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Functionalist Perspective

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Presentation on theme: "Functionalist Perspective"— Presentation transcript:

1 Functionalist Perspective
Functions and Dysfunctions

2 Deviance is not biological…
Sociologists have long assumed that there is nothing physically or mentally wrong with most deviants The legacy of Emile Durkheim Deviance is normal and beneficial to society because it contributes to social order Today’s Functionalists focus on society’s dysfunctions or problems and the causes of deviance

3 Durkheim: Functionalist Theory
According to Durkheim, deviance can serve a number of functions for society Helps enhance conformity- the deviant act and the punishment provides other citizens for an example of what constitutes a crime Can see the boundary between right and wrong Strengthens solidarity among law abiding members of society- collective outrage over deviants and a common enemy can unite them EX: 9/11

4 Durkheim continued 3. Deviance provides a safety valve for discontented people Prostitution may serve as a safety valve for marriage- no connection with the person 4. Deviance can induce social change MLK and other civil rights leaders were jeered and imprisoned for their opposition to segregation but they moved the US towards a greater racial equality Limit to ED’s theory- if deviance is widespread it can threaten social order by wrecking interpersonal relationships and undermine trust

5 Merton: Strain Theory In 1930’s Merton drew on ED’s concepts to develop his theory called the anomie theory (strain theory) Anomie means normalness and is a social condition in which norms are absent, weak, or in conflict Anomie may arise when there is an inconsistency in society between the cultural goals and the institutionalized (legitimate) means of achieving the goals

6 Strain Theory Example: Success
According to Merton, the US culture puts too much emphasis on success as a valued goal Parents, teachers, coaches , the media prod student to achieve the “American Dream” Success motivates people to work hard but at the same time people are not equally provided with the legitimate means for achieving success This produces a strain among people in the lower classes pressuring them to achieve success through innovation- using legitimate means of achieving success

7 5 responses to goal-means inconsistency
conformity- accepting both the cultural goal and the use of legitimate means Innovation- accepting goals but rejecting use of socially accepted means of achieving it Ritualism- people no longer set high success goals but continue to be diligent workers Retreatism- withdrawal from society rebellion- people reject and attempt to change both the goals and mean approved by society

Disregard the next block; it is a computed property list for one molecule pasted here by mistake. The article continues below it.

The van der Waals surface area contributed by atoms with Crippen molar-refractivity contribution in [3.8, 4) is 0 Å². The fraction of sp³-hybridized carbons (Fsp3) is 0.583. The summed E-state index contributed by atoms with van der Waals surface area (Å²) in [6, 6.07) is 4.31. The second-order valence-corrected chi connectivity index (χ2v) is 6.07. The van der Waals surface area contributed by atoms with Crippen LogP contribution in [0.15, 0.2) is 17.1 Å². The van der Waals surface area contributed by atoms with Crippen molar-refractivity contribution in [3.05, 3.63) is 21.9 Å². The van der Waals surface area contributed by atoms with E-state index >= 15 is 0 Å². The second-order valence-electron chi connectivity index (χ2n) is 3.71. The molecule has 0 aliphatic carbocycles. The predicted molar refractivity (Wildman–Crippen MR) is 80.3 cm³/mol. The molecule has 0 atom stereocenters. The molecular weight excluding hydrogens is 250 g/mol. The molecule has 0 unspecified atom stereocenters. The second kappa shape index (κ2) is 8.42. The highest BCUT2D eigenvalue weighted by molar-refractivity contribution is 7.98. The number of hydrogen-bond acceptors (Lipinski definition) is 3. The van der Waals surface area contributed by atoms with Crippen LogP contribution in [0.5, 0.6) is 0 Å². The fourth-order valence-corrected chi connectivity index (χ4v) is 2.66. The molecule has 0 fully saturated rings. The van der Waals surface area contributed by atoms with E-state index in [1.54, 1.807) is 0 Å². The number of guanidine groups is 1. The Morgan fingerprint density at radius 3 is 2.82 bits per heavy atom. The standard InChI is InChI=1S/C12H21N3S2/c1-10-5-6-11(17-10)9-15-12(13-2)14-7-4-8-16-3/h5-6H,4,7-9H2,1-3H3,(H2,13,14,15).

8 Merton’s theory In short, it blames deviance on society’s failure to provide all people with legitimate means of achieving success Explains the high rates of robbery, theft and other property crimes among lower-class people Fails to explain embezzlement, tax fraud, and other white collar crimes b/c the people who commit those are typically not deprived of the legitimate means of success

9 Hirschi: Control Theory
Travis Hirschi assumed that family, school, and other social institutions can greatly contribute to social order by controlling deviant tendencies in all of us If social control is lacking or weak, people will commit deviant acts

10 Hirschi’s Social bonds
The best control mechanism against deviance is our bond to others: Attachment to conventional people and institutions- Teenagers may show attachment by loving and respecting their parents, making friends with peers, liking school, etc. Commitment to conformity- can be seen in the times and energy devoted to conventional activities- getting a job, education, etc.

11 Social Bonds continued
3. Involvement in conventional activities- people keep themselves so busy doing conventional things that they don’t have time to be deviant 4.Belief in the moral validity of social rules- the rules of conventional society should be obeys If society fails to strengthen the social bonds, deviance is likely to flourish

12 Braithwaite: Shaming Theory
John Braithwaite looks at how society controls us through shaming 2 types of shaming Disintegrative shamming- wrongdoer is punished in such a way as to be banished from conventional socity Reintegrative shamming- make the wrongdoers feel guilty while showing them understanding, forgiveness, or even respect Parents administer to children “hating the sin but loving the sinner”

13 Shame, Shame… We know your name
Reintegrative shaming is more common in communitarian societies such as Japan Discourages further deviance Disintegrated shaming is more prevalent in less communitarian societies like the US Encourages more deviance Explains why crime rate is higher in US

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